Taking the Bait: Utilization of Probe-Capture Enrichment in Human Remains Identification

dc.creatorMcBroom, Katherineen_US
dc.creatorKesharwani, Rupeshen_US
dc.creatorKapema, Bupeen_US
dc.creatorHall, Courtneyen_US
dc.creatorPhillips, Nicoleen_US
dc.creatorSedlazeck, Fritzen_US
dc.creatorZascavage, Roxanne R.en_US
dc.descriptionResearch Appreciation Day Award Winner - School of Biomedical Sciences, 2024 Department of Microbiology, Immunology & Genetics (Genetics) Award - 2nd Placeen_US
dc.description.abstractPurpose: Human remains are frequently encountered in forensic laboratories, coming from crime scenes, mass graves, historical samples, mass disasters, and military conflicts. Short tandem repeat (STR) markers evaluated via capillary electrophoresis (CE) are the gold standard for human remains identification (HRID) in forensic investigations due to their high variability and robust database of comparative samples. However, CE excludes valuable sequence-level information both within and around STRs and is often unsuccessful when used on challenged and degraded samples. The problem forensic laboratories face is choosing between depleting sample volumes to repeat individualizing STR analysis or perform costly, time-consuming, and less discriminatory mitochondrial DNA analysis. New DNA sequencing methodologies combined with novel enrichment techniques may provide a more effective platform that overcomes the most common challenges associated with HRID. Our goal for this portion of the project was to design a RNA-baiting assay to capture forensically relevant STRs. Methods: A custom myBaits panel targeting forensically relevant regions of interest was designed with Arbor Biosciences. DNA extract from whole blood samples was used. Samples were barcoded with Illumina-compatible barcode adapters, pooled, and then probe-captured, resulting in single stranded DNA covering our targeted regions. Fill-in PCR was performed on the captured single stranded DNA using Illumina primers to create DS DNA, which was then sequenced on the MiSeq. Our data was analyzed using our custom script, STRspy, which uses minimap 2 or BWA-mem to align the data to the designated reference database. STRspy then evaluates the reads aligning to each designated loci (forensically relevant STRs in this case), classifying the allele calls as well as the SNPs in the flanking region to create sequence-based genetic profiles. These calls also include the length-based allele designation for each sequence-based allele, therefore allowing the results to be compatible with current CODIS data. Results: We found that our RNA-baiting assay was successful in capturing our targeted regions of interest. The STR regions targeted for enrichment showed significantly enhanced coverage compared to the coverage across the entire genome. Conclusions: Our results indicate that probe-capture is a viable enrichment technique for DNA samples.en_US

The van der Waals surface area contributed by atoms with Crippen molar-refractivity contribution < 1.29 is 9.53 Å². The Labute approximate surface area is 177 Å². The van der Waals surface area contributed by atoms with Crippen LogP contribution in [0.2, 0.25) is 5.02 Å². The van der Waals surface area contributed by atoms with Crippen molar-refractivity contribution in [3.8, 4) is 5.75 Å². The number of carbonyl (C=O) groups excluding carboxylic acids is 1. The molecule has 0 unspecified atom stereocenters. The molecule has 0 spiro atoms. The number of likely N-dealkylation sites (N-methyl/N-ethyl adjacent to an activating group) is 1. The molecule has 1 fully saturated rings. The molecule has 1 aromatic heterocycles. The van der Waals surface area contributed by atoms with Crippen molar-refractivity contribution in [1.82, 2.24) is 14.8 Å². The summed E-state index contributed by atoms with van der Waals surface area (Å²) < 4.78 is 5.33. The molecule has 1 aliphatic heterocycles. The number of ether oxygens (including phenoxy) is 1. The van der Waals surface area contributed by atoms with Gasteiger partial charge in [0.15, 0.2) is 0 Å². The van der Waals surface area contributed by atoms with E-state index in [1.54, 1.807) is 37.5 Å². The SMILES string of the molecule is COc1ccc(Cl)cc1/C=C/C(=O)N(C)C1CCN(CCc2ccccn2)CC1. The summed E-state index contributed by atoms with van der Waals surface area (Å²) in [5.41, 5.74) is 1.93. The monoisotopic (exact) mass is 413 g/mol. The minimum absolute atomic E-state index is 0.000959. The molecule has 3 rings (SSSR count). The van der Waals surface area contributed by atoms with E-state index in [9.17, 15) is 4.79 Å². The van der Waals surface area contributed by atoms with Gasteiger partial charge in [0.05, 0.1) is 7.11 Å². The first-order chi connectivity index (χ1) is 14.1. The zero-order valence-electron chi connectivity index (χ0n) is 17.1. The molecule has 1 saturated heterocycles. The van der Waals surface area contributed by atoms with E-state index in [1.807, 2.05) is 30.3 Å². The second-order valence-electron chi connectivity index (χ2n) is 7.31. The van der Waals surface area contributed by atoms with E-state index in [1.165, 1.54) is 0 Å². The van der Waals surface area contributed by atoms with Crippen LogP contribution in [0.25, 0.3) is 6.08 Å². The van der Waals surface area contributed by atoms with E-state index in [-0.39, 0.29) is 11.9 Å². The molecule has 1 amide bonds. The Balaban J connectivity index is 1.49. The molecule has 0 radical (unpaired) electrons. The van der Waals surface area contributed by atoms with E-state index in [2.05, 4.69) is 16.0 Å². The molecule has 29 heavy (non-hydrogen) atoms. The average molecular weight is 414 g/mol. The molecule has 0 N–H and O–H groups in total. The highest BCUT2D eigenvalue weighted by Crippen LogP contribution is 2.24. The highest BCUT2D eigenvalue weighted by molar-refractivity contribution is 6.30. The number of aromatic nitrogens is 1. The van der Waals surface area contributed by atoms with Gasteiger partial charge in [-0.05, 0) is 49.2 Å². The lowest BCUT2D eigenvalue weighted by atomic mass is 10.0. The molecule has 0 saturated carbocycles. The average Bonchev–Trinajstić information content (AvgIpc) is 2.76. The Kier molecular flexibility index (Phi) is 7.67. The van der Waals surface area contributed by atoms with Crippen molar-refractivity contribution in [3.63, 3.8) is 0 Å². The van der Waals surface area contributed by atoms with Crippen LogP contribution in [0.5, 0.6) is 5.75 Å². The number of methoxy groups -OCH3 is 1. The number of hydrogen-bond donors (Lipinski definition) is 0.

dc.description.sponsorshipNIJ Award #15PNIJ-22-GG-04414-MUMUen_US
dc.titleTaking the Bait: Utilization of Probe-Capture Enrichment in Human Remains Identificationen_US